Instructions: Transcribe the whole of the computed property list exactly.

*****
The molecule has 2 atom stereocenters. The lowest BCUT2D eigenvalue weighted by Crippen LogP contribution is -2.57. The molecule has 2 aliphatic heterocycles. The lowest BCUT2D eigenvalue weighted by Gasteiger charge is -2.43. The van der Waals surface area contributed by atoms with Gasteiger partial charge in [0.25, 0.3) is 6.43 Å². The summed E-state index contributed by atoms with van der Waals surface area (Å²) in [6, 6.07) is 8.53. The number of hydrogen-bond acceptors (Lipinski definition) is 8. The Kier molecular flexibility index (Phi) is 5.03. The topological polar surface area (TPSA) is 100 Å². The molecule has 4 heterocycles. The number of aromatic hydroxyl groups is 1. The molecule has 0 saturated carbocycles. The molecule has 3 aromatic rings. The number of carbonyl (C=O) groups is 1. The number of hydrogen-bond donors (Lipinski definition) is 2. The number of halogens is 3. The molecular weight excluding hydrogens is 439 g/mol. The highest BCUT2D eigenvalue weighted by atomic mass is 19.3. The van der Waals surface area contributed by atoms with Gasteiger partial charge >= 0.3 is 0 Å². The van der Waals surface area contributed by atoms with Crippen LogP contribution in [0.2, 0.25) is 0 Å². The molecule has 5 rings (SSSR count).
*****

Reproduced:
The molecule has 2 atom stereocenters. The lowest BCUT2D eigenvalue weighted by Crippen LogP contribution is -2.57. The molecule has 2 aliphatic heterocycles. The lowest BCUT2D eigenvalue weighted by Gasteiger charge is -2.43. The van der Waals surface area contributed by atoms with Gasteiger partial charge in [0.25, 0.3) is 6.43 Å². The summed E-state index contributed by atoms with van der Waals surface area (Å²) in [6, 6.07) is 8.53. The number of hydrogen-bond acceptors (Lipinski definition) is 8. The Kier molecular flexibility index (Phi) is 5.03. The topological polar surface area (TPSA) is 100 Å². The molecule has 4 heterocycles. The number of aromatic hydroxyl groups is 1. The molecule has 0 saturated carbocycles. The molecule has 3 aromatic rings. The number of carbonyl (C=O) groups is 1. The number of hydrogen-bond donors (Lipinski definition) is 2. The number of halogens is 3. The molecular weight excluding hydrogens is 439 g/mol. The highest BCUT2D eigenvalue weighted by atomic mass is 19.3. The van der Waals surface area contributed by atoms with Gasteiger partial charge >= 0.3 is 0 Å². The van der Waals surface area contributed by atoms with Crippen LogP contribution in [0.2, 0.25) is 0 Å². The molecule has 5 rings (SSSR count).